iomap: Handle memory allocation failure in readahead
diff mbox series

Message ID 20200401030421.17195-1-willy@infradead.org
State New
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Series
  • iomap: Handle memory allocation failure in readahead
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Commit Message

Matthew Wilcox April 1, 2020, 3:04 a.m. UTC
From: "Matthew Wilcox (Oracle)" <willy@infradead.org>

bio_alloc() can fail when we use GFP_NORETRY.  If it does, allocate
a bio large enough for a single page like mpage_readpages() does.

Signed-off-by: Matthew Wilcox (Oracle) <willy@infradead.org>
---
 fs/iomap/buffered-io.c | 3 +++
 1 file changed, 3 insertions(+)

Comments

Darrick J. Wong April 1, 2020, 4:31 a.m. UTC | #1
On Tue, Mar 31, 2020 at 08:04:21PM -0700, Matthew Wilcox wrote:
> From: "Matthew Wilcox (Oracle)" <willy@infradead.org>
> 
> bio_alloc() can fail when we use GFP_NORETRY.  If it does, allocate
> a bio large enough for a single page like mpage_readpages() does.

Why does mpage_readpages() do that?

Is this a means to guarantee some kind of forward (readahead?) progress?
Forgive my ignorance, but if memory is so tight we can't allocate a bio
for readahead then why not exit having accomplished nothing?

--D

> Signed-off-by: Matthew Wilcox (Oracle) <willy@infradead.org>
> ---
>  fs/iomap/buffered-io.c | 3 +++
>  1 file changed, 3 insertions(+)
> 
> diff --git a/fs/iomap/buffered-io.c b/fs/iomap/buffered-io.c
> index 417115bfaf6b..c258801f18d4 100644
> --- a/fs/iomap/buffered-io.c
> +++ b/fs/iomap/buffered-io.c
> @@ -302,6 +302,7 @@ iomap_readpage_actor(struct inode *inode, loff_t pos, loff_t length, void *data,
>  
>  	if (!ctx->bio || !is_contig || bio_full(ctx->bio, plen)) {
>  		gfp_t gfp = mapping_gfp_constraint(page->mapping, GFP_KERNEL);
> +		gfp_t orig_gfp = gfp;
>  		int nr_vecs = (length + PAGE_SIZE - 1) >> PAGE_SHIFT;
>  
>  		if (ctx->bio)
> @@ -310,6 +311,8 @@ iomap_readpage_actor(struct inode *inode, loff_t pos, loff_t length, void *data,
>  		if (ctx->is_readahead) /* same as readahead_gfp_mask */
>  			gfp |= __GFP_NORETRY | __GFP_NOWARN;
>  		ctx->bio = bio_alloc(gfp, min(BIO_MAX_PAGES, nr_vecs));
> +		if (!ctx->bio)
> +			ctx->bio = bio_alloc(orig_gfp, 1);
>  		ctx->bio->bi_opf = REQ_OP_READ;
>  		if (ctx->is_readahead)
>  			ctx->bio->bi_opf |= REQ_RAHEAD;
> -- 
> 2.25.1
>
Matthew Wilcox April 1, 2020, 11:23 a.m. UTC | #2
On Tue, Mar 31, 2020 at 09:31:25PM -0700, Darrick J. Wong wrote:
> On Tue, Mar 31, 2020 at 08:04:21PM -0700, Matthew Wilcox wrote:
> > From: "Matthew Wilcox (Oracle)" <willy@infradead.org>
> > 
> > bio_alloc() can fail when we use GFP_NORETRY.  If it does, allocate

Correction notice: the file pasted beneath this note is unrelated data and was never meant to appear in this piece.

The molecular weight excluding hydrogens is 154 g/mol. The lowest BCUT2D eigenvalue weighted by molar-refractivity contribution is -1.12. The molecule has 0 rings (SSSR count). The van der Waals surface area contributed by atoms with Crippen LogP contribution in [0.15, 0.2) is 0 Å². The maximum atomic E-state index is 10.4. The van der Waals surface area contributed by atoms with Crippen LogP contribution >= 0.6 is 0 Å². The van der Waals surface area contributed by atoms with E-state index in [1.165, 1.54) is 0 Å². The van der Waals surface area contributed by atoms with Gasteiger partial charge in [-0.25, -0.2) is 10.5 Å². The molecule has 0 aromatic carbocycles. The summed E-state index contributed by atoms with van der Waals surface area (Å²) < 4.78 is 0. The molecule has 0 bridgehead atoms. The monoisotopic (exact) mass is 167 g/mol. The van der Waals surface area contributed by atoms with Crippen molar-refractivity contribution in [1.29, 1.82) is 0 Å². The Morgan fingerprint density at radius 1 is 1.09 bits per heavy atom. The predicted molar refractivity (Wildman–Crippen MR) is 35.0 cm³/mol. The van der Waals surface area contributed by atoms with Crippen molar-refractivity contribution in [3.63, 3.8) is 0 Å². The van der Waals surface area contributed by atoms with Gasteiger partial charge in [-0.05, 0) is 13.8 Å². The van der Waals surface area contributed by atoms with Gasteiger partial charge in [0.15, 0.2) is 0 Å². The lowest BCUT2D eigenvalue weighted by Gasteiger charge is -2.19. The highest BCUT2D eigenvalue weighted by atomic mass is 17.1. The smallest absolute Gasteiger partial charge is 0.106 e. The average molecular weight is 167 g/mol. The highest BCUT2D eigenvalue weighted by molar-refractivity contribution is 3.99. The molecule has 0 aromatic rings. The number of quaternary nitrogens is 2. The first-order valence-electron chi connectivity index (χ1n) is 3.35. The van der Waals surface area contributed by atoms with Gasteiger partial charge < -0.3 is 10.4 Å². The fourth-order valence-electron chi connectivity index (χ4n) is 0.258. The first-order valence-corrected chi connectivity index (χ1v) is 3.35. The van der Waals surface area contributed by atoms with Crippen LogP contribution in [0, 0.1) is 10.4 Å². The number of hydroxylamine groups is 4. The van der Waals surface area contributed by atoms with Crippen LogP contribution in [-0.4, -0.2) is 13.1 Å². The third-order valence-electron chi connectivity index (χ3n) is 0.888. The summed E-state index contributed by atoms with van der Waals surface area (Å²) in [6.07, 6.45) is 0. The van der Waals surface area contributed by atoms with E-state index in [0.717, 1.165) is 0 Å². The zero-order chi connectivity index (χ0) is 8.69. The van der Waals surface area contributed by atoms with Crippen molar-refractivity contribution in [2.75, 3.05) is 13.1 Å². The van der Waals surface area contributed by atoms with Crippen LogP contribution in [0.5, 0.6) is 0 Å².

> > a bio large enough for a single page like mpage_readpages() does.
> 
> Why does mpage_readpages() do that?
> 
> Is this a means to guarantee some kind of forward (readahead?) progress?
> Forgive my ignorance, but if memory is so tight we can't allocate a bio
> for readahead then why not exit having accomplished nothing?

As far as I can tell, it's just a general fallback in mpage_readpages().

 * If anything unusual happens, such as:
 *
 * - encountering a page which has buffers
 * - encountering a page which has a non-hole after a hole
 * - encountering a page with non-contiguous blocks
 *
 * then this code just gives up and calls the buffer_head-based read function.

The actual code for that is:

                args->bio = mpage_alloc(bdev, blocks[0] << (blkbits - 9),
                                        min_t(int, args->nr_pages,
                                              BIO_MAX_PAGES),
                                        gfp);
                if (args->bio == NULL)
                        goto confused;
...
confused:
        if (args->bio)
                args->bio = mpage_bio_submit(REQ_OP_READ, op_flags, args->bio);
        if (!PageUptodate(page))
                block_read_full_page(page, args->get_block);
        else
                unlock_page(page);

As the comment implies, there are a lot of 'goto confused' cases in
do_mpage_readpage().

Ideally, yes, we'd just give up on reading this page because it's
only readahead, and we shouldn't stall actual work in order to reclaim
memory so we can finish doing readahead.  However, handling a partial
page read is painful.  Allocating a bio big enough for a single page is
much easier on the mm than allocating a larger bio (for a start, it's a
single allocation, not a pair of allocations), so this is a reasonable
compromise between simplicity of code and quality of implementation.
Christoph Hellwig April 1, 2020, 3:50 p.m. UTC | #3
On Tue, Mar 31, 2020 at 08:04:21PM -0700, Matthew Wilcox wrote:
> From: "Matthew Wilcox (Oracle)" <willy@infradead.org>
> 
> bio_alloc() can fail when we use GFP_NORETRY.  If it does, allocate
> a bio large enough for a single page like mpage_readpages() does.
> 
> Signed-off-by: Matthew Wilcox (Oracle) <willy@infradead.org>

Looks ok - not because I'm a fan of the pattern, but because we have
a real bug and this seems to be the quickest fix and similar to the
mpage codebase..

Reviewed-by: Christoph Hellwig <hch@lst.de>
Darrick J. Wong April 1, 2020, 4:48 p.m. UTC | #4
On Wed, Apr 01, 2020 at 04:23:21AM -0700, Matthew Wilcox wrote:
> On Tue, Mar 31, 2020 at 09:31:25PM -0700, Darrick J. Wong wrote:
> > On Tue, Mar 31, 2020 at 08:04:21PM -0700, Matthew Wilcox wrote:
> > > From: "Matthew Wilcox (Oracle)" <willy@infradead.org>
> > > 
> > > bio_alloc() can fail when we use GFP_NORETRY.  If it does, allocate
> > > a bio large enough for a single page like mpage_readpages() does.
> > 
> > Why does mpage_readpages() do that?
> > 
> > Is this a means to guarantee some kind of forward (readahead?) progress?
> > Forgive my ignorance, but if memory is so tight we can't allocate a bio
> > for readahead then why not exit having accomplished nothing?
> 
> As far as I can tell, it's just a general fallback in mpage_readpages().
> 
>  * If anything unusual happens, such as:
>  *
>  * - encountering a page which has buffers